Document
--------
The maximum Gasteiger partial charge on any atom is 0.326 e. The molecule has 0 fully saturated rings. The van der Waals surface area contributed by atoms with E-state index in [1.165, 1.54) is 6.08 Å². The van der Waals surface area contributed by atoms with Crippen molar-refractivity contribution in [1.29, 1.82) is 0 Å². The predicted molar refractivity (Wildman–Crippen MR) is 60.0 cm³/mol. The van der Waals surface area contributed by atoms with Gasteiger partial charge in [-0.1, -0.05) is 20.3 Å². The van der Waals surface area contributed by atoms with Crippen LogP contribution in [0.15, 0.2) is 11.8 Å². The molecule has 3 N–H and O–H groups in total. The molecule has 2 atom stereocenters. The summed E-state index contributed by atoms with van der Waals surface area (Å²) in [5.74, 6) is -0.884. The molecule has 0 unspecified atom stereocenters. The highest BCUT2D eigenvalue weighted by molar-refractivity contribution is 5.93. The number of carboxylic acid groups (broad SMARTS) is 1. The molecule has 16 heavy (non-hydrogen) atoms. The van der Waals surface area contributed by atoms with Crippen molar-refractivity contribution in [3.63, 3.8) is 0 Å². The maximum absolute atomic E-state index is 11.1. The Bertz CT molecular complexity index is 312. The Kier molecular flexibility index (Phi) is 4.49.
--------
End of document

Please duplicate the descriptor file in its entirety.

The maximum Gasteiger partial charge on any atom is 0.326 e. The molecule has 0 fully saturated rings. The van der Waals surface area contributed by atoms with E-state index in [1.165, 1.54) is 6.08 Å². The van der Waals surface area contributed by atoms with Crippen molar-refractivity contribution in [1.29, 1.82) is 0 Å². The predicted molar refractivity (Wildman–Crippen MR) is 60.0 cm³/mol. The van der Waals surface area contributed by atoms with Gasteiger partial charge in [-0.1, -0.05) is 20.3 Å². The van der Waals surface area contributed by atoms with Crippen LogP contribution in [0.15, 0.2) is 11.8 Å². The molecule has 3 N–H and O–H groups in total. The molecule has 2 atom stereocenters. The summed E-state index contributed by atoms with van der Waals surface area (Å²) in [5.74, 6) is -0.884. The molecule has 0 unspecified atom stereocenters. The highest BCUT2D eigenvalue weighted by molar-refractivity contribution is 5.93. The number of carboxylic acid groups (broad SMARTS) is 1. The molecule has 16 heavy (non-hydrogen) atoms. The van der Waals surface area contributed by atoms with Crippen molar-refractivity contribution in [3.63, 3.8) is 0 Å². The maximum absolute atomic E-state index is 11.1. The Bertz CT molecular complexity index is 312. The Kier molecular flexibility index (Phi) is 4.49.